DaSol Solar, a mid-sized Chinese solar panel manufacturing company, recently opened a small office in suburban Washington, D.C., to scout out business opportunities in the U.S. Although most of its solar panels for street lighting and off-the-grid houses are sold in East Asia and Africa, the Zhejiang province-based firm sees an unmet need here for applications unique to western markets — like small rooftop solar cells to run attic fans.
“We think the U.S. market will be a great opportunity for us,” said Elissa Wang, the local manager for DaSol, whose office is located in an international business incubator funded by the state of Maryland. The company may even one day manufacture here. “It will depend on demand. If we see the benefit, we would consider it,” she said.
The tiny investment by DaSol, and the prospect that it could grow into something larger, is part of a quiet evolution of Chinese investment in the United States — a topic of heightened interest this week as Chinese President Hu Jintao meets with President Obama in Washington to discuss U.S.-China cooperation on economic, trade and global issues. At first, China invested the hard currency earned through trade surpluses, which are now running about $230 billion a year in U.S. treasury bonds. Then the focus of investment shifted to strategic assets like energy and minerals in a calculated campaign by China’s state-run enterprises to buy stakes in firms that could guarantee them access to commodities critical to their continued rapid economic growth.
firms and banks have made large investments
in U.S. car companies, like General Motors’ IPO.
But in the past few years, the world’s second largest economy has begun moving its mammoth foreign exchange earnings into investment activities traditionally pursued by any country running chronic trade surpluses. China’s sovereign wealth fund and its state-run firms and banks have made large investments in U.S. car companies, like General Motors’ initial public offering.
They helped bail out the U.S. banking sector in 2008. More recently, Chinese capital has plunged into the U.S. real estate market. In a move reminiscent of Japan’s purchase of Rockefeller Center in the late 1980s, they’ve made investments in prestige New York City properties like 650 Madison Avenue, home to the headquarters of Polo Ralph Lauren Corp., and a lower Manhattan tower once owned by AIG.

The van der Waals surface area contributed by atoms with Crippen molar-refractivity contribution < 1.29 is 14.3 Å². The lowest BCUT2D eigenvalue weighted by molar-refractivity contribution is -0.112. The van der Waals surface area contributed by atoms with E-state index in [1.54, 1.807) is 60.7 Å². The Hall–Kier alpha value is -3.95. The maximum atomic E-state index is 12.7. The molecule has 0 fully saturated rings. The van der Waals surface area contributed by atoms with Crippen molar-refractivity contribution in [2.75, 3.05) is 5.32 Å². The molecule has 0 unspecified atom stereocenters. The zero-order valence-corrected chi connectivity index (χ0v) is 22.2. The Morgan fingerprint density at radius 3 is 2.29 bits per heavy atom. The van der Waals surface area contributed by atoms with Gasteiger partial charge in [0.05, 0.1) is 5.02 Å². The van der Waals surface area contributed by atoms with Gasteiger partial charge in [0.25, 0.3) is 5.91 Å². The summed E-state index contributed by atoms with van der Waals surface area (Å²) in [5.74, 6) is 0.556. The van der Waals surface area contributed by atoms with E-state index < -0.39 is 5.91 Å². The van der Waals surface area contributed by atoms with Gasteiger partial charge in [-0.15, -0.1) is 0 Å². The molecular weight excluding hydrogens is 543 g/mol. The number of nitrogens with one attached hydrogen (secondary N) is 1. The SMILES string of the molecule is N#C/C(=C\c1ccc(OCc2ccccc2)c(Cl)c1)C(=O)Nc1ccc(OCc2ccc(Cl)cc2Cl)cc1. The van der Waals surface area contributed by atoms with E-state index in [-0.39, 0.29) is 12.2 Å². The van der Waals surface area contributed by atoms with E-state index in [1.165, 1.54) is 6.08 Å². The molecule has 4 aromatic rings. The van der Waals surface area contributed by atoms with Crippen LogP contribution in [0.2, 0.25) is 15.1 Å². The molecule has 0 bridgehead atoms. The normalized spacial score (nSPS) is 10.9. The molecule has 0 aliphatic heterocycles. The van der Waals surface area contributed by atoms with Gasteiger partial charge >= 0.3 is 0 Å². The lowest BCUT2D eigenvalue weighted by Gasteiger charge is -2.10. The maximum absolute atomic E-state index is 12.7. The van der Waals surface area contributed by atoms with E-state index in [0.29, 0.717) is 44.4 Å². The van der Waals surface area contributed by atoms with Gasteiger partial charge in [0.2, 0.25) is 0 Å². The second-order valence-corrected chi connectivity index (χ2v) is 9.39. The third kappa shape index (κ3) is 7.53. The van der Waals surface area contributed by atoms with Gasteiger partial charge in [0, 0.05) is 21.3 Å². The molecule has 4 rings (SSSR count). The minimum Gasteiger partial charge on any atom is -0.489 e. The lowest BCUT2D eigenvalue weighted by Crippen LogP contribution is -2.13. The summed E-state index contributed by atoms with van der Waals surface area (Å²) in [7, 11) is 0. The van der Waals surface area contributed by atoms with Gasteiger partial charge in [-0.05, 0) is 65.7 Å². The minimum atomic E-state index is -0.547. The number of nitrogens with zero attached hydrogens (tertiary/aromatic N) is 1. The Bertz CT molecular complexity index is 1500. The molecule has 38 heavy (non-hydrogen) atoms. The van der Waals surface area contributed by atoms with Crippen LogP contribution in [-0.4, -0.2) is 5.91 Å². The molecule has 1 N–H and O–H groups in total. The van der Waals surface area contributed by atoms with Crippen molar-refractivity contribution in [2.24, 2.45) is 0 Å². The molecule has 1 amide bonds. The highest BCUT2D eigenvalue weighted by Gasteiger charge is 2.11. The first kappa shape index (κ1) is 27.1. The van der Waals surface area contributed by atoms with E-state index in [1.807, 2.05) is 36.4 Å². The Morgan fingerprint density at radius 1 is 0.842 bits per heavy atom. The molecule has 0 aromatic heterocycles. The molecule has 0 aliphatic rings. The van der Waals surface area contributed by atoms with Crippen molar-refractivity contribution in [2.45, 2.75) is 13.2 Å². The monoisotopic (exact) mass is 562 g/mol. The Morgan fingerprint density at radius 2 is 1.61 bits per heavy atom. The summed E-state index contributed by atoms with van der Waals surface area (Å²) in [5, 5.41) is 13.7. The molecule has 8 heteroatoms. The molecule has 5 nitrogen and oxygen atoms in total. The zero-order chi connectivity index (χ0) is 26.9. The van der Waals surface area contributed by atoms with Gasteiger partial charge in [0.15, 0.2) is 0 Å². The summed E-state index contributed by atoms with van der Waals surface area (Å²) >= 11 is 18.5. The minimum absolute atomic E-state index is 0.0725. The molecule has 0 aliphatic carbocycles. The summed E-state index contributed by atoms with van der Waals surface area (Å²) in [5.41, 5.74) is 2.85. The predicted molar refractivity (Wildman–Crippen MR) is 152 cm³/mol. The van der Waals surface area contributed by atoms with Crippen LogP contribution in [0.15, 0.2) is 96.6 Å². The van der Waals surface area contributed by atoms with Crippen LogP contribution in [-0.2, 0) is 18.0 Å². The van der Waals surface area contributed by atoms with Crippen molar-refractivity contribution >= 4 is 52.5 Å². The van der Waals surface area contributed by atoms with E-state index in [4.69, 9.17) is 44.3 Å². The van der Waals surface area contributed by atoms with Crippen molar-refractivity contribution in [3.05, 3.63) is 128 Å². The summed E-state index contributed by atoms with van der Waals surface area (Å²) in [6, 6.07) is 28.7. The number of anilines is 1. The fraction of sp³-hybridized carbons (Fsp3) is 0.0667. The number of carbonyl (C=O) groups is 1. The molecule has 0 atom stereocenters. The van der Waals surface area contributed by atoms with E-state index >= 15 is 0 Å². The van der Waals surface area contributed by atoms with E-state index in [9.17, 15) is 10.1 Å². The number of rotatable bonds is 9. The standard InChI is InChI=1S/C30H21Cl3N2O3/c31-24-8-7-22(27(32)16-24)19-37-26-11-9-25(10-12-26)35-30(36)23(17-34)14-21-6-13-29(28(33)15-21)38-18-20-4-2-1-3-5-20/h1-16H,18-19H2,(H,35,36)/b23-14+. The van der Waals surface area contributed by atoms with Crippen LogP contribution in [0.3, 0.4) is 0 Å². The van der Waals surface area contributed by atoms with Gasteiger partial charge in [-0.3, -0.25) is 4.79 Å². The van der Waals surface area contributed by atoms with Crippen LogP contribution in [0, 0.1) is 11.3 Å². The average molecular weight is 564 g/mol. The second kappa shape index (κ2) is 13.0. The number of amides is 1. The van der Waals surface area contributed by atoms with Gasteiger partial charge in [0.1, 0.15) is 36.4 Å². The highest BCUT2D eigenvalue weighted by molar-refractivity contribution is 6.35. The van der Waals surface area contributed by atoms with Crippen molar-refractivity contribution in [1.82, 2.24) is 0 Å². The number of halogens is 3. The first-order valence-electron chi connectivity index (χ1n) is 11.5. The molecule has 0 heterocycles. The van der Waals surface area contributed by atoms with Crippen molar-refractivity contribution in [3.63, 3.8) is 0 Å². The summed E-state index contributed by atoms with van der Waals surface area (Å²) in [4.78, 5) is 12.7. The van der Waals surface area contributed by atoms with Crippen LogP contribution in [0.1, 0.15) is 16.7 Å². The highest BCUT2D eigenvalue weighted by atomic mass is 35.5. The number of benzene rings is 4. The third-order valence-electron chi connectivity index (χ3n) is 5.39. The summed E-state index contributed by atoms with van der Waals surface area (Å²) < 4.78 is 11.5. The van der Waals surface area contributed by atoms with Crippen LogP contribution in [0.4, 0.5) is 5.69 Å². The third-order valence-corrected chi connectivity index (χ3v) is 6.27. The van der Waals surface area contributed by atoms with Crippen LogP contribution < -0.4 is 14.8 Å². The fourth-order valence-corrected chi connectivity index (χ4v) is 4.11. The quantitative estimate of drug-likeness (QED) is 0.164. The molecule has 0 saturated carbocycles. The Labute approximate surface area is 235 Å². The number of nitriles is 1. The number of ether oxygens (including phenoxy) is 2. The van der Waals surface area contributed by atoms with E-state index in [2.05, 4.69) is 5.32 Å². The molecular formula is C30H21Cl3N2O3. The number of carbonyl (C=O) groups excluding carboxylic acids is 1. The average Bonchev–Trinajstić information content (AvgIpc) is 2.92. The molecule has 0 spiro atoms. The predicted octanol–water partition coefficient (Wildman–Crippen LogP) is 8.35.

will be a fairly long process.”
And, in response to a strengthening yuan (renminbi), which has appreciated about 10 percent in the past year if one includes the difference between the China and U.S. inflation rates, some firms whose business depends on access to the U.S. market have begun setting up shop here. Their goal is to be closer to their end users, which ultimately could lead, as it did with Japanese manufacturers in the 1980s and 1990s, to these firms designing or even building products here that were previously made in China.
“We are currently going through a historic inflection point with respect to Chinese investment in the U.S.,” said Daniel H. Rosen, a principal at the Rhodium Group, a New York investment advisory firm. “It is a broad-based move across a broad swath of the economy — not just energy assets.”
Total Chinese investment in the U.S. remains small and is just a fraction of the holdings by firms based in the United Kingdom, Germany and France. But it is growing rapidly, and will accelerate if U.S. policymakers succeed in their efforts to convince the Chinese government to allow faster appreciation of the yuan. With the U.S. economy mired in a sluggish recovery, currency values will be a major focus of talks this week between Obama and Hu. Don’t look for major breakthroughs in the talks, though. Hu, in an exclusive written interview granted to the Wall Street Journal and Washington Post, rebuffed calls for an openly-traded renminbi or yuan, which would lead to its rapid appreciation vis-à-vis the dollar and reduce trade frictions between the two countries. “Making the RMB an international currency will be a fairly long process,” he wrote.